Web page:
ANKARA, Oct 4 (Reuters) - Turkish President Tayyip Erdogan arrived in Tehran on Wednesday to discuss a possible joint response against a Kurdish vote in favour of secession in Iraq, a result with both Turkey and Iran fiercely oppose.
Fearing Kurdish separatism within their own borders, Iran and Turkey have threatened to join Baghdad in imposing economic sanctions on Iraqi Kurdistan and launched joint military exercises with Iraqi troops at their borders with the region.
“During the visit, expansion of economic and trade ties will be discussed. Regional issues, including Syria, Iraq and the referendum in Iraq’s Kurdistan will be discussed as well,” Iranian State TV reported.
Erdogan will meet Iran’s top authority Supreme Leader Ayatollah Ali Khamenei as well as President Hassan Rouhani during his one-day trip to Tehran.
Iraq’s autonomous Kurdistan region announced on Tuesday it was calling presidential and parliamentary elections for Nov. 1. Baghdad has responded with further punitive measures, having already slapped sanctions on Kurdish banks and halting foreign currency transfers to the Kurdish region.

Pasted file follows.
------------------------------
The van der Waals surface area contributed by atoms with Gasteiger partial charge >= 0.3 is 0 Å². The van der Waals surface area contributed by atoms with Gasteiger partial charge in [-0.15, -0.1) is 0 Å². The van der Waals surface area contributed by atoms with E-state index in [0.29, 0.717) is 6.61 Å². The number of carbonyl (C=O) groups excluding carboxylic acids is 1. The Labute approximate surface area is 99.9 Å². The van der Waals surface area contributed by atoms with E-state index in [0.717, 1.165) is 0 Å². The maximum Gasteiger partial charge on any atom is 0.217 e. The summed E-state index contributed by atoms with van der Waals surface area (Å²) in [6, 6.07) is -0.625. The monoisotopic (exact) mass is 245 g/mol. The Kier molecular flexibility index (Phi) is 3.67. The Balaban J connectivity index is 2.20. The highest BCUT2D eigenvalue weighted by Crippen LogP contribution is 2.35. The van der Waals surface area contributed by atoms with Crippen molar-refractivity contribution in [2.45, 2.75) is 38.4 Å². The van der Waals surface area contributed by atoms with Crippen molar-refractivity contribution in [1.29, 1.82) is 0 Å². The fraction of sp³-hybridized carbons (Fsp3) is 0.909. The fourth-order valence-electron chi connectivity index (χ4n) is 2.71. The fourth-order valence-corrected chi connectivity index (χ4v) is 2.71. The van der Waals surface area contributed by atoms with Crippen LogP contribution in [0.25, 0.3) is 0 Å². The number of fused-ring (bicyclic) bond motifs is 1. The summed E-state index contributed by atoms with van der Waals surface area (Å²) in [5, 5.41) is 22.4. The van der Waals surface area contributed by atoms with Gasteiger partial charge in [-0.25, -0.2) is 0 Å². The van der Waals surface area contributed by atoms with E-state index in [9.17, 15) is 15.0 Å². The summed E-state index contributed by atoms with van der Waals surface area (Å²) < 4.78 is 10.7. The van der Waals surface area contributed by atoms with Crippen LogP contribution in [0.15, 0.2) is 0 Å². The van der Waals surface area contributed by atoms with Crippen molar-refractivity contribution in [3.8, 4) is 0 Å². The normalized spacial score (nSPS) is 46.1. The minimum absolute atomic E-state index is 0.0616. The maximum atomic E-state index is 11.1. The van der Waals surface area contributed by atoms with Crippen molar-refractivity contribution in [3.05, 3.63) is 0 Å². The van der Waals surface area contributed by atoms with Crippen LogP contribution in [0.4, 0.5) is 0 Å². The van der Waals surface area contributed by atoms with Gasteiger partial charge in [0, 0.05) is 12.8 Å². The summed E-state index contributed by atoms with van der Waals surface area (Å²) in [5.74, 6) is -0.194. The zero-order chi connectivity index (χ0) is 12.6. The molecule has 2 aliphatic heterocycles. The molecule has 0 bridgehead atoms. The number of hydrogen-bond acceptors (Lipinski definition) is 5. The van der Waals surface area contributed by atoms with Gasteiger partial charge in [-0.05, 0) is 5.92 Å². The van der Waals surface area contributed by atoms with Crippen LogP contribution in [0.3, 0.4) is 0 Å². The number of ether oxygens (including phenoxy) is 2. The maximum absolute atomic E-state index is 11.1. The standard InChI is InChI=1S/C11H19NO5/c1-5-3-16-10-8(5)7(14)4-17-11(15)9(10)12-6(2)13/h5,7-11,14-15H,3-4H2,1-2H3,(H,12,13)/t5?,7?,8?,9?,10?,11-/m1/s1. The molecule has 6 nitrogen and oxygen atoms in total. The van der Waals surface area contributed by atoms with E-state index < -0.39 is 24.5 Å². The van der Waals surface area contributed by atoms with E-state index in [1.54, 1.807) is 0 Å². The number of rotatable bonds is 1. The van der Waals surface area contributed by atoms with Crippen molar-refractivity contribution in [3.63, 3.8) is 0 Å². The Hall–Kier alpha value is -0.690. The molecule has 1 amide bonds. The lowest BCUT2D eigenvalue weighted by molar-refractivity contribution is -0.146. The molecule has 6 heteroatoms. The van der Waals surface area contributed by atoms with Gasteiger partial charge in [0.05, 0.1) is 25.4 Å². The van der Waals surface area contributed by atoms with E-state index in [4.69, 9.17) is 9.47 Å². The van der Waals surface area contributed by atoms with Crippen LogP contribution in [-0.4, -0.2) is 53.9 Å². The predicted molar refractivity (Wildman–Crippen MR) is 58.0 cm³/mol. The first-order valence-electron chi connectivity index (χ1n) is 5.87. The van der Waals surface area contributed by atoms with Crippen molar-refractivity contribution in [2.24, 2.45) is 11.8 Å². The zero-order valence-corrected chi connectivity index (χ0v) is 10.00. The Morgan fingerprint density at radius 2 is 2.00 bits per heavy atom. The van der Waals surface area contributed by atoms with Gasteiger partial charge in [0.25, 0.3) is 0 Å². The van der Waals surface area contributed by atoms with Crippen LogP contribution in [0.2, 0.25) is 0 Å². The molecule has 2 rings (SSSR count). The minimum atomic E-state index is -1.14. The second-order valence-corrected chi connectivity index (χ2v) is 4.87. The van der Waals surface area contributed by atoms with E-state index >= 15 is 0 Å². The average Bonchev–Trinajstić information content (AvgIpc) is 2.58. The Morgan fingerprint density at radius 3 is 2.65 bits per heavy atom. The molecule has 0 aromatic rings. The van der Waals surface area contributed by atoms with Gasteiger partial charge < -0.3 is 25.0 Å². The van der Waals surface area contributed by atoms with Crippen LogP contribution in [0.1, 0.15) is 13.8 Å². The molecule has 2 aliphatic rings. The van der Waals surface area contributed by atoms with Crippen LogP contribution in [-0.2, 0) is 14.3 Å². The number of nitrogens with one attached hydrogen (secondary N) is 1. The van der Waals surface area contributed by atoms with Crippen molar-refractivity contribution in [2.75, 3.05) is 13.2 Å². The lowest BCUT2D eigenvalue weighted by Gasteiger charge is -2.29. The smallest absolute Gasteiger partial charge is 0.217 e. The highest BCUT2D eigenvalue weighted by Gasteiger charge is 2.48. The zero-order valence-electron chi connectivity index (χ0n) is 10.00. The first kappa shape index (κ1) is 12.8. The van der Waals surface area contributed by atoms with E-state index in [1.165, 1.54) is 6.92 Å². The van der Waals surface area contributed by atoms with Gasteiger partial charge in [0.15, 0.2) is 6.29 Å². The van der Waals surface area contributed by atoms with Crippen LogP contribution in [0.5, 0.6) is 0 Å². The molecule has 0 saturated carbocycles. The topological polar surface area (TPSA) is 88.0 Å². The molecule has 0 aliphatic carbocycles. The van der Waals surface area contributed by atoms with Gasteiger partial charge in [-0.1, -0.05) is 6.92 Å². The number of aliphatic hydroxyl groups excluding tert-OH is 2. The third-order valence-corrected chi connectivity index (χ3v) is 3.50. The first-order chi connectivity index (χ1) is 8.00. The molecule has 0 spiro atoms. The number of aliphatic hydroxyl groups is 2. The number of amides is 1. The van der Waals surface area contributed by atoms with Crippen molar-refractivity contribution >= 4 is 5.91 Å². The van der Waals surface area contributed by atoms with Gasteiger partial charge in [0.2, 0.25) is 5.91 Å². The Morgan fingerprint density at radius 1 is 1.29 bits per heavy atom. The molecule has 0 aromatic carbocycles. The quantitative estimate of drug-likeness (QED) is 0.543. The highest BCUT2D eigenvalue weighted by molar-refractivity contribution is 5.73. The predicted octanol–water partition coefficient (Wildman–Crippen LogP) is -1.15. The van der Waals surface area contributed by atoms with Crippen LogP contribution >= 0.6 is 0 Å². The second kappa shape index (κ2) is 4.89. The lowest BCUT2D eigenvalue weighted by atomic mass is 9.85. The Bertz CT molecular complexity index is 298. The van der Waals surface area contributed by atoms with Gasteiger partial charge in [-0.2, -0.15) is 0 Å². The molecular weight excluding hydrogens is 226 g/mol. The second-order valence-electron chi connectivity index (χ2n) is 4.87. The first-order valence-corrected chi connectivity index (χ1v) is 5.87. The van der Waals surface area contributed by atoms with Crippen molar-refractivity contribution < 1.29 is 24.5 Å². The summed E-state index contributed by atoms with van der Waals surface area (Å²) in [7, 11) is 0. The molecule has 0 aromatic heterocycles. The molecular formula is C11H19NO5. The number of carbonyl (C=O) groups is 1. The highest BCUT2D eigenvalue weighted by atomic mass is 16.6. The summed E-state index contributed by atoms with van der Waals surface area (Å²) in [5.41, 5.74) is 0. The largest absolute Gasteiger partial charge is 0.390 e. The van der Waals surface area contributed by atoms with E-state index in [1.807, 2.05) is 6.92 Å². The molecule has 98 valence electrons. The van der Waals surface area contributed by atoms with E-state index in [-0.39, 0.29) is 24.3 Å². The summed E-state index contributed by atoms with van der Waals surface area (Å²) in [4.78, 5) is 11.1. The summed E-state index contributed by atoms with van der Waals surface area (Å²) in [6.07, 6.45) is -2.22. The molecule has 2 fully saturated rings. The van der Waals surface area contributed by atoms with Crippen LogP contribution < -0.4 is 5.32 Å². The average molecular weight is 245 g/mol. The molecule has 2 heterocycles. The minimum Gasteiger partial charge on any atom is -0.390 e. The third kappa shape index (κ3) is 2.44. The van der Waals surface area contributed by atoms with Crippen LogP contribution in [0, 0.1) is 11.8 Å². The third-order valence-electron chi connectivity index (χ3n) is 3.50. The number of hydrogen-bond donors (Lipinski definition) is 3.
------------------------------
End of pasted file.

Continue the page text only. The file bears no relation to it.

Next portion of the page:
Iraq’s central government, its neighbors and Western powers fear the vote in favour of secession could spark another, wider conflict in the region to add to the war in Syria, and fear it could derail the fight against Islamic State. The Kurds are the region’s fourth largest ethnic group, spread across Iran, Turkey, Syria and Iraq, all of which oppose any moves towards sovereignty.
In Turkey, a 30-year insurgency waged by Kurdistan’s Workers’ Party (PKK) militants has recently flared up since a ceasefire broke down almost two years ago. (Writing by Parisa Hafezi; Editing by Raissa Kasolowsky)